FIGS. 6A-7B are partial plan views of distal portions of leads according to further alternate embodiments of the present invention wherein preformed bends are incorporated to aid in positioning the leads within RV 200. FIG. 6A illustrates a distal portion 110 of lead body 11 including a preformed bend 63 positioned between distal tip 14 and sensor 17; bend 63 may aid in directing distal tip 14 toward an endocardial surface in RVOT 204, for example as illustrated in FIG. 5 where fixation element 16 would be directed into the page. FIG. 6B illustrates a distal portion 115 of lead body 11 including a preformed bend 66 positioned between pressure sensor 17 and defibrillation electrode 19; bend 66 may aid in directing and holding distal portion 115 within RV 200 such as is illustrated in FIG. 3. FIGS. 7A-B illustrate a distal portion 120 of lead body 11 from a side and an end, respectively, wherein a first curve 73 and a second curve 74 are pre-formed in lead body 11. Preformed first and second curves 73, 74 may aid in directing and holding distal portion 120 in RV 200 such as is illustrated in FIG. 5 where fixation element 16 would be directed into the page. According to an alternate embodiment second preformed curve 74 directs distal tip 14 in an opposite direction to that illustrated in FIG. 7B. Means for pre-forming curves 63, 66, 73 and 74 are well known to those skilled in the art of lead construction, examples of which include incorporating a preformed resilient coiled member, a preformed segment of polymer tubing or a molded polymer component into or around lead body 11.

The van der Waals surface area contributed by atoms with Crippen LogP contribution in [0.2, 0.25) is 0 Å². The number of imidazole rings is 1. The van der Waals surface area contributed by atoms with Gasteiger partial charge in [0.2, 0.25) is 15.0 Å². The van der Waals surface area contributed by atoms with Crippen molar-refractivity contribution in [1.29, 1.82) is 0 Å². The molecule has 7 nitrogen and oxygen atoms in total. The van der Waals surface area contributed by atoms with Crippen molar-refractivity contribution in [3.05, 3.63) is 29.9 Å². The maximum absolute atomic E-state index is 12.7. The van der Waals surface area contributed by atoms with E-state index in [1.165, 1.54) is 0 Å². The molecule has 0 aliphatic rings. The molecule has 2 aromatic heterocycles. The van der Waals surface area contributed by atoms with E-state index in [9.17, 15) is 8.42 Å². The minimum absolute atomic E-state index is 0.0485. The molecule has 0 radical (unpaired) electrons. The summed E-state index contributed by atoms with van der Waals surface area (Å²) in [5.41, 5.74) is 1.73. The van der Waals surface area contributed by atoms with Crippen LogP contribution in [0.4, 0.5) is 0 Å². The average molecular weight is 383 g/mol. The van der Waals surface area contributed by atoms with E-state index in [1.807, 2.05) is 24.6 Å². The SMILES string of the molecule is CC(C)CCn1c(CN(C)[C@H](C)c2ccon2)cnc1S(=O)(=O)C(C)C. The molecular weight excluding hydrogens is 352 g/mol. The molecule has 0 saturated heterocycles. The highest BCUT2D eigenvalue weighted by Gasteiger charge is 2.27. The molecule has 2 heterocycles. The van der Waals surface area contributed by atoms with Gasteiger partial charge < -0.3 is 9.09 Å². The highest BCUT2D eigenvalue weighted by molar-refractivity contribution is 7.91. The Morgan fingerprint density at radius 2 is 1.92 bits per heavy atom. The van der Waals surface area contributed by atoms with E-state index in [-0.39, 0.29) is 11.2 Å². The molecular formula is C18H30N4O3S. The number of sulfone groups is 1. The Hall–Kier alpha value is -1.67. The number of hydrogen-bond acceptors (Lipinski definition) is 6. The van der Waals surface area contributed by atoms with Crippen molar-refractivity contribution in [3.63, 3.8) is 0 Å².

FIG. 8 is a schematic depicting steps of a method for implanting a lead according to one embodiment of the present invention. FIG. 8 illustrates a distal portion of a lead body, for example distal portion 120, from FIGS. 7A-B, straightened by an internal stylet wire (not shown) and advanced within RV 200 per arrow A; once distal tip 14 is well within RV 200, the stylet is retracted to allow lead body 11 to bend, shown by dashed lines, per arrow B into preformed curve 74. Referring now to FIG. 5, stylet is further withdrawn and lead body 11 further advanced in order to position lead so that fixation member 16 may be coupled to an endocardial surface in RVOT 204 with defibrillation coil 19 draped in RV apex 210; preformed curve 73 (FIG. 7A) may facilitate such a positioning.
In the foregoing detailed description, the invention has been described with reference to specific embodiments. However, it may be appreciated that various modifications and changes can be made without departing from the scope of the invention as set forth in the appended claims.